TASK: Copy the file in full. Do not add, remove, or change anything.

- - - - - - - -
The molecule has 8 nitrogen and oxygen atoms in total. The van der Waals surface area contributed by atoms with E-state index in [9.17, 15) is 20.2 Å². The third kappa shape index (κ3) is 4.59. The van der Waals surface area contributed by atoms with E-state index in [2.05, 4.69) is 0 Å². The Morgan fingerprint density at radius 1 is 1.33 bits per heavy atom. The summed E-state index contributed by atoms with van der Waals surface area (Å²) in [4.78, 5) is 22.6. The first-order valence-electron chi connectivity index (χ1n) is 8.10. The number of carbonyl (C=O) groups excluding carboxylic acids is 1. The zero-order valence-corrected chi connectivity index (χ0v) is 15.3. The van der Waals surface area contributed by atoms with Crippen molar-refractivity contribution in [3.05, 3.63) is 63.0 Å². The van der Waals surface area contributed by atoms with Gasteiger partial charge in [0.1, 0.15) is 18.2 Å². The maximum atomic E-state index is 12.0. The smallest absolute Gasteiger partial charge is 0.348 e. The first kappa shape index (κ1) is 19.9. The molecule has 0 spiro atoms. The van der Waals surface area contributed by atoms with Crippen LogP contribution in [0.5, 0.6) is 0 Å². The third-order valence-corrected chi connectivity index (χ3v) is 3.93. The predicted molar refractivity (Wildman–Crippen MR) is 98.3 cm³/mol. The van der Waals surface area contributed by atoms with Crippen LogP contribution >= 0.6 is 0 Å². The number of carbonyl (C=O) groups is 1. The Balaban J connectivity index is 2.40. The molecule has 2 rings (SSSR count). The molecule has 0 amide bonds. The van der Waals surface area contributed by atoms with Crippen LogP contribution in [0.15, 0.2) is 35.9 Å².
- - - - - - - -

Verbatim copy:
The molecule has 8 nitrogen and oxygen atoms in total. The van der Waals surface area contributed by atoms with E-state index in [9.17, 15) is 20.2 Å². The third kappa shape index (κ3) is 4.59. The van der Waals surface area contributed by atoms with E-state index in [2.05, 4.69) is 0 Å². The Morgan fingerprint density at radius 1 is 1.33 bits per heavy atom. The summed E-state index contributed by atoms with van der Waals surface area (Å²) in [4.78, 5) is 22.6. The first-order valence-electron chi connectivity index (χ1n) is 8.10. The number of carbonyl (C=O) groups excluding carboxylic acids is 1. The zero-order valence-corrected chi connectivity index (χ0v) is 15.3. The van der Waals surface area contributed by atoms with Crippen molar-refractivity contribution in [3.05, 3.63) is 63.0 Å². The van der Waals surface area contributed by atoms with Gasteiger partial charge in [0.1, 0.15) is 18.2 Å². The maximum atomic E-state index is 12.0. The smallest absolute Gasteiger partial charge is 0.348 e. The first kappa shape index (κ1) is 19.9. The molecule has 0 spiro atoms. The van der Waals surface area contributed by atoms with Crippen LogP contribution in [0.5, 0.6) is 0 Å². The third-order valence-corrected chi connectivity index (χ3v) is 3.93. The predicted molar refractivity (Wildman–Crippen MR) is 98.3 cm³/mol. The van der Waals surface area contributed by atoms with Crippen LogP contribution >= 0.6 is 0 Å². The number of carbonyl (C=O) groups is 1. The Balaban J connectivity index is 2.40. The molecule has 2 rings (SSSR count). The molecule has 0 amide bonds. The van der Waals surface area contributed by atoms with Crippen LogP contribution in [0.15, 0.2) is 35.9 Å².